# GIMPS chances of finding a prime number

Odds are slippery things, not because they are hard to calculate but because people seem to rely on their intuition to tell them what the odds mean. Odds are used to calculate the probability of something happening based on the number of possible outcomes, not on what the last three or three hundred outcomes were.

Suppose we were talking about rolling dice. Each dice has six faces, which means that there are six different results from rolling one dice. The odds of any one particular result are therefore 1:6. This means that every single time you roll the dice there is a 1:6 chance of you throwing a six. It doesn't matter if you haven't thrown a six in the last fifty throws, the chances of you throwing a six on your next throw are 1:6. What has happened in the past does not affect the number of faces on the dice, which is all that is used to calculate the odds.

How does this apply to finding prime numbers?

One thing we know about prime numbers is that they thin out as they get bigger. Four of the first ten numbers are prime, but there isn't a single prime between 31,397 and 31,469, a gap of seventy-one numbers. But this thinning out does not happen evenly like a river broadening as it slows down, and there are twin primes - primes that are only 2 apart like 612,107 and 612,109 - and this makes matters more complicated.

In 1845, the French mathematician Joseph Bertrand (1822 - 1900) conjectured that there is always a prime between n and 2n, and five years later the Russian Pafnuty Chebyshev (1821 - 1894) proved it was true. This means that if you pick a number and double it, there is always at least one prime in the gap between your two numbers. But that refers to all primes, whereas GIMPS is only looking for Mersenne primes, and Chebyshev's result says nothing about where these might be. Which means that we can't just pick a big block of numbers and know with any degree of certainty that there is a Mersenne prime in there somewhere waiting to be found.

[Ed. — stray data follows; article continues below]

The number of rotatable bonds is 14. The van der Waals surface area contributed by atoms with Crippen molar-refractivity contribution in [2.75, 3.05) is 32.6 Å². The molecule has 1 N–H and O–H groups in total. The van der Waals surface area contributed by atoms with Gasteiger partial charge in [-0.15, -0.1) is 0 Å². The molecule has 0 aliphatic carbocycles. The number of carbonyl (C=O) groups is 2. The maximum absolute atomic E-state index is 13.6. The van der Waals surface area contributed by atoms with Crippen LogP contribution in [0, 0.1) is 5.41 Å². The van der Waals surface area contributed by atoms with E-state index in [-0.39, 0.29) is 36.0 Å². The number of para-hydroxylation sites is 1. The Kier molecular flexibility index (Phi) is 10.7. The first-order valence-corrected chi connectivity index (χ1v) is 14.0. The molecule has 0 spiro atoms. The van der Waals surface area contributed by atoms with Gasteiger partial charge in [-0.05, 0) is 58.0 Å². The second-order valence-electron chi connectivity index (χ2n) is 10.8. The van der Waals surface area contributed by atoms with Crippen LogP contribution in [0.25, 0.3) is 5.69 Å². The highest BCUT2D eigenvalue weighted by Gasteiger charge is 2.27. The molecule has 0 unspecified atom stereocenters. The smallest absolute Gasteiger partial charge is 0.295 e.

Lastly, switching the analogy from dice to coins, when you flip a coin it can only come down heads or tails; there are only two possible outcomes, so the chance of it being heads is 1:2. From the fact that a number either is prime or it is not one might suppose that in this instance there really are only two possible outcomes. But that is only true if the coin is evenly weighted, if it is what is called a 'fair' coin. From what we know about the distribution of the primes, and from the fact that each exponent is trial factored before being sent to a client, this coin is in effect not fair.

From the fact that the primes thin out, we know that the higher your number the lower its chance of being prime. From trial factoring we know that there are no small factors of your number and the more factoring that has been done the greater the chance that your number will be prime. We then throw in a constant that has proved over a large number of trials to have given accurate results. From this, we estimate that for a first time Lucas-Lehmer test of 2^p-1 that has been unsuccessfully trial factored to 2^b and P-1 factored to the default limits for exponent p, that it has 1 chance in ( p / ( (b-1) x 1.803 )) of being prime.